During 1760 Hagler was ill and unable to make trips to Charles Town in May and October. Nevertheless, he participated in the negotiations for the Treaty of Pine Tree Hill (July 1760) with Edmond Atkin, Superintendent of Indian Affairs for the Southern District. By this agreement the Catawba tribe was restricted to a fifteen-square-mile territory. This boundary was not established until after the Augusta Congress of 1763 due to the objections of Arthur Dobbs.

South Carolina finally built the oft-promised Catawba fort in the winter of 1760. The following year Hagler met with Chief Silver Heels of the Iroquois at Charles Town to reaffirm the peace between the two tribes. Also, in the spring of 1761 a number of Catawbas joined Colonel James Grant in his expedition to crush the Cherokee. Although peace was achieved with the Cherokee in December 1761, sporadic fighting continued among the ancient Indian rivals. Two years later, while out hunting, Hagler was ambushed and killed by seven Shawnee braves. One tribal tradition states that his grave was looted by whites, whereas another story contends that his remains were secretly buried. No likeness of Hagler is known to exist. A weather vane in Camden is said to be an effigy of the Catawba king; however, the artisan who made it did not arrive in the area until over a half century after Hagler's death.

References:

Douglas S. Brown, The Catawba Indians: The People of the River (1966) Walter Clark, ed., State Records of North Carolina, vol. 22 (1907) William L. McDowell, Jr., ed., Colonial Records of South Carolina, Series Two, vols. 2, 3 (1958, 1970) Chapman J. Milling, Red Carolinians (1940) William L. Saunders, ed., Colonial Records of North Carolina, vols. 5, 6, 8 (1887–90) M. Eugene Sirman, Colonial South Carolina: A Political History (1966).

Article Written by Anne M. McCulloch He rose to power in 1750 or early 1751 after the previous chief, Young Warrior, and the other headmen of the tribe were ambushed by a group of northern Indians, probably of the Iroquois Confederation.Catawba chief. King Hagler (Haigler, Arataswa) is the best known of the Catawba chieftains. Nothing is known of his early life. He rose to power in 1750 or early 1751 after the previous chief, Young Warrior, and the other headmen of the tribe were ambushed by a group of northern Indians, probably of the Iroquois Confederation. Hagler had been hunting and was not with the group when they were killed. His first official act came in 1751, involving a peace delegation organized by Governor James Glen of South Carolina and Governor Dewitt Clinton of New York to treat with the Iroquois Confederation at Albany, New York. Hagler was accompanied on this journey by William Bull II and five headmen of the Catawba tribe. The Catawba and the Iroquois had been implacable enemies for hundreds of years, leading to much bloodshed between them, despite the great distance separating their lands. After signing the peace treaty, Hagler returned home to discover that a band of “northern Indians” had attacked members of the Catawba tribe. Two more peace envoys were required (1752 and 1761) before peace was finally established between the ancient enemies.The Catawba under King Hagler supported the British in the French and Indian War by sending a contingent of soldiers to fight with Colonel George Washington in the winter of 1756 and the spring of 1757. A smaller contingent of Catawba returned to Virginia to fight with General John Forbes in 1758. While there they contracted smallpox. On their returning home, the disease quickly spread through the Catawba, killing half their population. King Hagler was not in the village at the time of the outbreak and again escaped death.The single most important event of King Hagler’s reign was the Treaty of Pine Tree Hill, which he negotiated in July 1760. It provided for a reservation fifteen miles square (144,000 acres) on the border of North and South Carolina. The reservation borders were later fixed by the Treaty of Augusta, which was signed on November 5, 1763, shortly after Hagler’s death.Although Hagler is commonly known in history as King Hagler, the title of “King” was not a traditional Indian title. Rather, it was bestowed on him by Governor James Glen sometime in the early 1750s. This was a common custom of colonial governors when dealing with Indian nations. Simultaneously, Governor Arthur Dobbs of North Carolina gave the title to James Bullen, a brave Catawba warrior during the French and Indian War. However, Bullen died before he could successfully challenge Hagler for leadership of the tribe.On August 30, 1763, Hagler was returning with a servant from visiting the Waxhaws. He was ambushed on the road to Catawba Old Town on Twelve Mile Creek by seven Shawnees, who shot him six times and then scalped him.Brown, Douglas Summers. The Catawba Indians: The People of the River. Columbia: University of South Carolina Press, 1966.Merrell, James H. The Indians’ New World: Catawbas and Their Neighbors from European Contact through the Era of Removal. Chapel Hill: University of North Carolina Press, 1989.Milling, Chapman J. Red Carolinians. 1940. Reprint, Columbia: University of South Carolina Press, 1969. http://www.scencyclopedia.org/sce/entries/hagler/ ~~~~~~~~~~~~~~~~~~~~~~~~~~~~~~~~~~~~~~~~~~~~~~~~~~~~~~~~~~~~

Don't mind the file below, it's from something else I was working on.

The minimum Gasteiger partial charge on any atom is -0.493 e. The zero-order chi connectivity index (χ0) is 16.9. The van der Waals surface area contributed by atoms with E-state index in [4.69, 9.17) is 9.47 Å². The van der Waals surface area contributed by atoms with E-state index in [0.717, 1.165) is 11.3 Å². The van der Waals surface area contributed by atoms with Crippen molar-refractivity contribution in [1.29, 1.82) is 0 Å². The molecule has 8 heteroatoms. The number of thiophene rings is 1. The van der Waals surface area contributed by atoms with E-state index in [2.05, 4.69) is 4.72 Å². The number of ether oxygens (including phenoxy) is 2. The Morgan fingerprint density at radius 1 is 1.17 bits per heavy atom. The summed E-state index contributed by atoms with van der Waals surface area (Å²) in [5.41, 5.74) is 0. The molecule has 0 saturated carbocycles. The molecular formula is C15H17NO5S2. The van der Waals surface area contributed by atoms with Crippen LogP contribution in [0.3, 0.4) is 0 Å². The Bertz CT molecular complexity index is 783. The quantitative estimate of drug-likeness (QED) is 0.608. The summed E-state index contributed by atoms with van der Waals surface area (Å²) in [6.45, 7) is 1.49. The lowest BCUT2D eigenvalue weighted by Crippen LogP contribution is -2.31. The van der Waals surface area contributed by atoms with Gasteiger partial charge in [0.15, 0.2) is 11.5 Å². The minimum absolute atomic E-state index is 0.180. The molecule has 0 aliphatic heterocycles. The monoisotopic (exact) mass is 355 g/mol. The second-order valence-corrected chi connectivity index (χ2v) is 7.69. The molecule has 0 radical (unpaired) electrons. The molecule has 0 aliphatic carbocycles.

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Arataswa Hagler, Chief of Catawba's Timeline

1680
1680
Rock Hill, York, SC, United States
1722
1722
Rock Hill, York Co., SC, Brit AM Colony
1763
August 30, 1763
Age 83
Rock Hill, York, SC, United States